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Skilling fed analysts false data, Enron jurors told

HOUSTON -- Nine months before Enron Corp. flamed out in bankruptcy, investors were questioning the strength of its businesses despite public assurances from founder Kenneth Lay and former chief executive Jeffrey Skilling that all was well, jurors in their fraud and conspiracy trial learned yesterday.

Those questions and a stock price that dropped to less than $60 per share from its high of $90 prompted Skilling to hold a conference call in March 2001 to reassure Wall Street on Enron.

''I have no idea why the stock is down," Skilling told influential analysts. ''I know this is a bad stock market, but Enron's in good shape."

The tape was played during former Enron investor-relations chief Mark Koenig's fifth day on the witness stand.

Prosecutors have played clips of video and audio to bolster allegations that Skilling and Lay repeatedly lied about Enron's financial health and hid bad news to inflate company stock.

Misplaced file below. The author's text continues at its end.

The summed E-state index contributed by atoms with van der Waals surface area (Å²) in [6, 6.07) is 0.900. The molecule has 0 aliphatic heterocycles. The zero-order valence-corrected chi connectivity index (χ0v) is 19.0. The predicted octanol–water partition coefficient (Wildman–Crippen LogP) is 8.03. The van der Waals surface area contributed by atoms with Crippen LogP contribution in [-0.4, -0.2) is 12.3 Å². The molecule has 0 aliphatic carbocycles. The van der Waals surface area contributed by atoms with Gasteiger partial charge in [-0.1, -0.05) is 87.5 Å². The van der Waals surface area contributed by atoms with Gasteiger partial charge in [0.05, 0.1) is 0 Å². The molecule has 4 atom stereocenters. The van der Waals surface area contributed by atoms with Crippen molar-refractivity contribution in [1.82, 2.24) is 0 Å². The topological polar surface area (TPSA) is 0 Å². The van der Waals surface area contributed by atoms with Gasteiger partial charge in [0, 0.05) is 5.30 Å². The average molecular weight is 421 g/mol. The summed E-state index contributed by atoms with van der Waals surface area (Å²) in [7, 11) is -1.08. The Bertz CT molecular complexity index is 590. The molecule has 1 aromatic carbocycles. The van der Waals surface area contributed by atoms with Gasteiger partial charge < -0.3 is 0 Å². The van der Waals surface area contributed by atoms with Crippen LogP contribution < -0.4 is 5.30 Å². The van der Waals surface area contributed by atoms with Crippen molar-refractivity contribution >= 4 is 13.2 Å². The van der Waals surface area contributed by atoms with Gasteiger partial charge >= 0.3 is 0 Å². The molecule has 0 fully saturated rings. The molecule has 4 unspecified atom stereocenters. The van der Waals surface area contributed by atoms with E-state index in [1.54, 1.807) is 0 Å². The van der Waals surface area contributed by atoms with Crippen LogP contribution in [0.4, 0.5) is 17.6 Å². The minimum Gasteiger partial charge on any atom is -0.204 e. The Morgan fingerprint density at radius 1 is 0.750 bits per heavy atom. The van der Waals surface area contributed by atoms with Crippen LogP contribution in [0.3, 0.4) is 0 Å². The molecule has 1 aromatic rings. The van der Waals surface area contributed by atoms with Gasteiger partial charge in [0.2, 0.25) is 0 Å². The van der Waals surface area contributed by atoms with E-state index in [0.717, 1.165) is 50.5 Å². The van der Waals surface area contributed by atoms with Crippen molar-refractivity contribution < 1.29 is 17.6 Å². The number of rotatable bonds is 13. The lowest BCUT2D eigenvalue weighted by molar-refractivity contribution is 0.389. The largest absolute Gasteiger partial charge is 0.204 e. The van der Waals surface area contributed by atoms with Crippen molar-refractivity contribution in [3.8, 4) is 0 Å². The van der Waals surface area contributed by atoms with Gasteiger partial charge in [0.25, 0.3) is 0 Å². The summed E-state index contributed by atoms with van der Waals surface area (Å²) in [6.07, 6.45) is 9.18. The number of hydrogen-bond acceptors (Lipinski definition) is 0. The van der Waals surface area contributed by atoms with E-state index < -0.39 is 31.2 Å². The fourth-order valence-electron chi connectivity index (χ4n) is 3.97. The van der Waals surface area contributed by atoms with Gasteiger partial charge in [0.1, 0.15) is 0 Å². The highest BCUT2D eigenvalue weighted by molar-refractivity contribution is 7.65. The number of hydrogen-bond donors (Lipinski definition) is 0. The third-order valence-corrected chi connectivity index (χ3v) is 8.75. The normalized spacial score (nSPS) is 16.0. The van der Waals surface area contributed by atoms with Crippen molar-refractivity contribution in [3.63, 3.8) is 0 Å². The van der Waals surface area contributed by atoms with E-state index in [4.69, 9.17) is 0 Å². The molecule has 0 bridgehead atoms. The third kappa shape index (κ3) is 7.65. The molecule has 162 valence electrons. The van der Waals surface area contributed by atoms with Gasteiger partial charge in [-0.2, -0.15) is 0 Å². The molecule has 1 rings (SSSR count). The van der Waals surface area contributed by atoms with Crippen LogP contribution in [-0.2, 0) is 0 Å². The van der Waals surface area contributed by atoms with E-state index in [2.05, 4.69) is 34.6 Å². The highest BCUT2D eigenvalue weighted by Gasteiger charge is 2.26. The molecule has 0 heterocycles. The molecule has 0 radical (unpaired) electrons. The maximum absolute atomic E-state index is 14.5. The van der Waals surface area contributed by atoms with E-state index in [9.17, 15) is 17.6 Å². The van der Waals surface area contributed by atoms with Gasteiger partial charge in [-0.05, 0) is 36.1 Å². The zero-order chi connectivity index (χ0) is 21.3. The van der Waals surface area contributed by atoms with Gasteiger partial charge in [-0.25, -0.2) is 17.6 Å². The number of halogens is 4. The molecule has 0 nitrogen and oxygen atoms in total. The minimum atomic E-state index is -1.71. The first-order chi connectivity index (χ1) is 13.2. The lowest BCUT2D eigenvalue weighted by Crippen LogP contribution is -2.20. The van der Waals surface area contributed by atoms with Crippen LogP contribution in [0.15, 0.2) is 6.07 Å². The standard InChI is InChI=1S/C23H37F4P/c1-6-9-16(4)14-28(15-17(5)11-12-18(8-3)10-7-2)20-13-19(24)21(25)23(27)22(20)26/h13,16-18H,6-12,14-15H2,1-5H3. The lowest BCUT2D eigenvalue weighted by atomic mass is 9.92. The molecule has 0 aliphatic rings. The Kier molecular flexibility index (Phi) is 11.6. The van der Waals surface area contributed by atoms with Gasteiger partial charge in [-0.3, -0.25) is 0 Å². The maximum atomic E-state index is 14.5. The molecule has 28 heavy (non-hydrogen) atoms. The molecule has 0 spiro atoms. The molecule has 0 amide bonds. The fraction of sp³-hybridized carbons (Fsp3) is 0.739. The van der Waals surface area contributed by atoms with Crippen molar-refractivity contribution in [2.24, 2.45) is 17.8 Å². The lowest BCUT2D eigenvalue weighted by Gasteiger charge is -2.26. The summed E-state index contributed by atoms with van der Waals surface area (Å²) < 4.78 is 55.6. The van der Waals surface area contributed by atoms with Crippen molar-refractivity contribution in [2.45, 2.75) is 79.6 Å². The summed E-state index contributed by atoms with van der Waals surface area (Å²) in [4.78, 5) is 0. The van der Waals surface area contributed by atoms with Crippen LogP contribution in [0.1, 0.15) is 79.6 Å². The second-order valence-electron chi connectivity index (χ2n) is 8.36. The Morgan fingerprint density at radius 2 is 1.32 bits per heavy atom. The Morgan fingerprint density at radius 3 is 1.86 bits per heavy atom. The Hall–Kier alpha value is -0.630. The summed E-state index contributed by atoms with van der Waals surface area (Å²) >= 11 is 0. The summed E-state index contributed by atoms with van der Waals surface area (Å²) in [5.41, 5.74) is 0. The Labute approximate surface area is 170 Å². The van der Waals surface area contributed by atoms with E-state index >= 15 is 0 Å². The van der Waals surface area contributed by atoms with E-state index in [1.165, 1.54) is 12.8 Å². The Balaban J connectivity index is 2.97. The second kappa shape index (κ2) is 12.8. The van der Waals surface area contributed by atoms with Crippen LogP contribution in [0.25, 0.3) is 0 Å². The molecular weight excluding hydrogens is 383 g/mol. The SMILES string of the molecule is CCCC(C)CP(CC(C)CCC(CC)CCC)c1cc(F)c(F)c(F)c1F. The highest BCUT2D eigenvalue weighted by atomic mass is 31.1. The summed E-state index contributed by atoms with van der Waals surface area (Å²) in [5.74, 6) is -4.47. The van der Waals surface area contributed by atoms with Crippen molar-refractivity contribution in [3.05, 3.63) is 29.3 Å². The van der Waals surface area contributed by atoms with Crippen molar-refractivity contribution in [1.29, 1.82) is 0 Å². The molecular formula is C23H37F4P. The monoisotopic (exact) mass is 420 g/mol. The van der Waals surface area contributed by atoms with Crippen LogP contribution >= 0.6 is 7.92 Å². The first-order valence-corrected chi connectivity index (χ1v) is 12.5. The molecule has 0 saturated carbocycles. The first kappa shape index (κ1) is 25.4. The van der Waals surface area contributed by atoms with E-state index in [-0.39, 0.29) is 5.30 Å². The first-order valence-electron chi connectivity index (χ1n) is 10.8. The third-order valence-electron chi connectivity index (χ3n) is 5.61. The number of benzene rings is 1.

The defendants counter that there was no fraud at Enron and its implosion stemmed from negative publicity that triggered a loss of market confidence.

Days before the conference call, Enron announced that a 20-year video-on-demand partnership with Blockbuster Inc. was dead, a year after the company announced the deal with much fanfare.

Skilling told analysts on the call that Blockbuster hadn't gotten the movies to provide video-on-demand, so Enron was ''out getting the content ourselves." He also sought to squelch rumors that Enron's bandwidth trading efforts were flailing, noting, ''This business is absolutely developing, it is ahead of plan."

Investigations revealed later that neither video-on-demand nor bandwidth trading got off the ground.

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